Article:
Smells like a desert storm – The Stoning of Soraya M

Based on the book of the same name by journalist Freidoune Sahebjam The Stoning of Soraya M is a brutal look at life for women in a small village in Iran in 1986. We already know what happens here, the title tells you how this is going to end, so the film is left to tell us the story of the build up to the event and how it came to pass that a whole village murdered a woman accused of adultery in such a terrible way.

This is a powerful story. Soraya (Mozhan Marno) is a kind, spirited woman whose bad marriage leads her cruel, divorce-seeking husband to take dire action against her. After he falls in love with a 14-year-old girl he conspires with the local mullah, himself a former criminal, to accuse Soraya of infidelity, which he knows means a public execution by stoning. Her main ally is her aunt Zahra (Shohreh Aghdashloo) who not only does her best to help Soraya but is the person who gets her story out into the wider world.

The local mayor Ebrahim (David Diaan) is very well played; understated and contained with barely suppressed emotions all the way through as befitting a diplomat, the eyes give him away and what he truly feels about what is happening. Ali Pourtash who plays the mullah gives another fine performance; his supposed holiness is defiled by his agreement to take part in the plot against Soraya, which will lead to her doom and he plays the deceit well. Navid Negahban as Soraya’s husband Ali unfortunately lets the side down with a rather one-dimensional portrayal. His whole performance seems to be based on a panto villain and he hams up the “baddie”role far too much when it is surely unnecessary; Ali’s actions can speak for his character.

This was one of the problems with the main event at the end of the film. The scenes of the stoning itself although powerful felt somehow overdone. In this age where images of stonings and worse have been captured on mobiles and broadcast on the internet, when we have seen the soldiers in Abu Ghraib torturing prisoners and taking photos of it, being able to truly shock a modern audience is going to take some doing. Slow motion is over used and John Debney’s no doubt beautiful score is completely out of place and over the top in its emotional soaring. A very simple scoreless shot of the event with perhaps only the actual sounds of the mob, Soraya herself, the crying women and the travelling circus would have been far more shocking to experience as we would have no cinematic effects or music trying to influence what we might be feeling.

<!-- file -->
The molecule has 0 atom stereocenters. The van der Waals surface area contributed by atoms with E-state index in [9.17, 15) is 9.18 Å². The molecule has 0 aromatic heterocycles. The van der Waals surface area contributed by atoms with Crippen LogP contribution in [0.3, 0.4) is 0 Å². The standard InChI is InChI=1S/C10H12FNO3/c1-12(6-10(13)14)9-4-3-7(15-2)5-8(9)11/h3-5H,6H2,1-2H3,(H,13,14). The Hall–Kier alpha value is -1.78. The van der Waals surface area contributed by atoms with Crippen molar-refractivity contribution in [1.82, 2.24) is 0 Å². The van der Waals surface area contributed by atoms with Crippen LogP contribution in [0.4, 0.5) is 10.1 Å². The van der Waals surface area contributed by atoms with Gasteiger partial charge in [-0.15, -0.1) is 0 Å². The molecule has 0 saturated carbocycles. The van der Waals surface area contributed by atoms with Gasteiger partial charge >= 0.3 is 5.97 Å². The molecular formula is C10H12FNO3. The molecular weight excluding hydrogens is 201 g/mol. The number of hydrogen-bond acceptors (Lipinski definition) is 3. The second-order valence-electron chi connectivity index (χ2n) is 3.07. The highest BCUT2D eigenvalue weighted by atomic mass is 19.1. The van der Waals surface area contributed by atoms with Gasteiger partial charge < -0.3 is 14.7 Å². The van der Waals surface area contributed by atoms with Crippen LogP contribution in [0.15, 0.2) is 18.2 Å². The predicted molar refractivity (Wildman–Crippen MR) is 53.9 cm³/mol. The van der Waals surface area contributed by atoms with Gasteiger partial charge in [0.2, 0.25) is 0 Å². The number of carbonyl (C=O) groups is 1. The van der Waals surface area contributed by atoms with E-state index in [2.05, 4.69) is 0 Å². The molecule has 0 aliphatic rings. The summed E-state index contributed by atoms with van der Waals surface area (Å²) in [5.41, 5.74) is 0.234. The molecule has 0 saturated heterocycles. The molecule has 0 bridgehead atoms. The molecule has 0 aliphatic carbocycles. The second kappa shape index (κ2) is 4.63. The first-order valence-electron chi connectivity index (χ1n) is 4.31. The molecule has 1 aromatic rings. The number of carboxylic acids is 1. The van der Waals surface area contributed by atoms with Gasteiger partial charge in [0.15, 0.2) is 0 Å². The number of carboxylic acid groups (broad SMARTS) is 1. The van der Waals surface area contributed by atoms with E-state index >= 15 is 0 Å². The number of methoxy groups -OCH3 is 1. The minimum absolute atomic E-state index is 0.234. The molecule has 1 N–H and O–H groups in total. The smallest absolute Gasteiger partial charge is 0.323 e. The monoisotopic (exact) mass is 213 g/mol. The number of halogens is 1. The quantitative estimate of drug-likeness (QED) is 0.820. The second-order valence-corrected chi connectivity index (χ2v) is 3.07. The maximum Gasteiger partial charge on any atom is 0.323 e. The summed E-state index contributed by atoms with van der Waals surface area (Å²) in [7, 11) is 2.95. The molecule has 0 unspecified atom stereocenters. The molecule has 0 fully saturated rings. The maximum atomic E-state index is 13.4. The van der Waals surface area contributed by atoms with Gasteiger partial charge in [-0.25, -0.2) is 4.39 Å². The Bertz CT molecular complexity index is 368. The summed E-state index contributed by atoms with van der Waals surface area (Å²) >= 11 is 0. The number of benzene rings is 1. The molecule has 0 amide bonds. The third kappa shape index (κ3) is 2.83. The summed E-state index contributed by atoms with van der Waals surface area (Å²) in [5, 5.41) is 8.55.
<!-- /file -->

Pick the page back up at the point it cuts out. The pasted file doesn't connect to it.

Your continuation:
The beautiful cinematography of Joel Ransom shows the haunting landscapes and desert colours. The filmmakers had to find a small village in an undisclosed Arab country in the Middle East where they could shoot the film without causing any controversy and indeed this film suffers from what would appear to be a fear of backlash, which is what makes it especially poignant.

“I thought, if this is really happening all over the world, someone needs to shine a light on it, somehow the world has to become more aware of it” (Director Cyrus Nowrasteh).

Ultimately he is right, the story is all too real and remains so for far too many women around the world. Watch this film and then get educated, make a noise, demand action.

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